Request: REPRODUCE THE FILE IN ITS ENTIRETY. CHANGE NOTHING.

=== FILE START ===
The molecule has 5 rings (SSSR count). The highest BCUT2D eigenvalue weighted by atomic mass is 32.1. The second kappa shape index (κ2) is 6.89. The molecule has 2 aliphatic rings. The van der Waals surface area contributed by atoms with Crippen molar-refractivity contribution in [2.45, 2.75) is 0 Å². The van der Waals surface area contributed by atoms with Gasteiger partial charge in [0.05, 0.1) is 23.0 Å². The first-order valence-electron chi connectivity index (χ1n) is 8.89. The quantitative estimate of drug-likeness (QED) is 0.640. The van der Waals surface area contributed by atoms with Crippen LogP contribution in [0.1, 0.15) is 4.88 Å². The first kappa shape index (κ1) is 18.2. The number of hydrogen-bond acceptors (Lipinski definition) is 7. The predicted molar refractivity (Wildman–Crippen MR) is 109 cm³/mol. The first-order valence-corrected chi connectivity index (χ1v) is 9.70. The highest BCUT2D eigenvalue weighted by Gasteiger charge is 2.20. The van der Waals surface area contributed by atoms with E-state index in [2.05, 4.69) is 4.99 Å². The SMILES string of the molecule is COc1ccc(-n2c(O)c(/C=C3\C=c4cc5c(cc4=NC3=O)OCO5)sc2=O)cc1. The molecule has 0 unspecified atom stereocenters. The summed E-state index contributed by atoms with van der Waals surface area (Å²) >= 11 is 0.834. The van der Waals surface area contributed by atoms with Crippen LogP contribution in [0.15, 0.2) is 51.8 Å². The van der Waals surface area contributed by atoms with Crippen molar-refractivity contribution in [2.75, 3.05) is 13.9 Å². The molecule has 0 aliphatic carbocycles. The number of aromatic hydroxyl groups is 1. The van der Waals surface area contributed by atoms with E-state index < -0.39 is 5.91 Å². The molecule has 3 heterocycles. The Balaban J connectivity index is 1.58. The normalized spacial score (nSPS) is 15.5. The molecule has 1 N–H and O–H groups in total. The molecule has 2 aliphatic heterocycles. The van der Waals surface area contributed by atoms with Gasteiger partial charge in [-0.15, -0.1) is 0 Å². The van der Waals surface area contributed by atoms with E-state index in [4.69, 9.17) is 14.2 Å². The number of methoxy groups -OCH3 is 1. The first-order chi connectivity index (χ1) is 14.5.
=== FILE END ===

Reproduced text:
The molecule has 5 rings (SSSR count). The highest BCUT2D eigenvalue weighted by atomic mass is 32.1. The second kappa shape index (κ2) is 6.89. The molecule has 2 aliphatic rings. The van der Waals surface area contributed by atoms with Crippen molar-refractivity contribution in [2.45, 2.75) is 0 Å². The van der Waals surface area contributed by atoms with Gasteiger partial charge in [0.05, 0.1) is 23.0 Å². The first-order valence-electron chi connectivity index (χ1n) is 8.89. The quantitative estimate of drug-likeness (QED) is 0.640. The van der Waals surface area contributed by atoms with Crippen LogP contribution in [0.1, 0.15) is 4.88 Å². The first kappa shape index (κ1) is 18.2. The number of hydrogen-bond acceptors (Lipinski definition) is 7. The predicted molar refractivity (Wildman–Crippen MR) is 109 cm³/mol. The first-order valence-corrected chi connectivity index (χ1v) is 9.70. The highest BCUT2D eigenvalue weighted by Gasteiger charge is 2.20. The van der Waals surface area contributed by atoms with E-state index in [2.05, 4.69) is 4.99 Å². The SMILES string of the molecule is COc1ccc(-n2c(O)c(/C=C3\C=c4cc5c(cc4=NC3=O)OCO5)sc2=O)cc1. The molecule has 0 unspecified atom stereocenters. The summed E-state index contributed by atoms with van der Waals surface area (Å²) >= 11 is 0.834. The van der Waals surface area contributed by atoms with Crippen LogP contribution in [0.15, 0.2) is 51.8 Å². The van der Waals surface area contributed by atoms with Crippen molar-refractivity contribution in [2.75, 3.05) is 13.9 Å². The molecule has 0 aliphatic carbocycles. The number of aromatic hydroxyl groups is 1. The van der Waals surface area contributed by atoms with E-state index < -0.39 is 5.91 Å². The molecule has 3 heterocycles. The Balaban J connectivity index is 1.58. The normalized spacial score (nSPS) is 15.5. The molecule has 1 N–H and O–H groups in total. The molecule has 2 aliphatic heterocycles. The van der Waals surface area contributed by atoms with Gasteiger partial charge in [-0.15, -0.1) is 0 Å². The van der Waals surface area contributed by atoms with E-state index in [4.69, 9.17) is 14.2 Å². The number of methoxy groups -OCH3 is 1. The first-order chi connectivity index (χ1) is 14.5.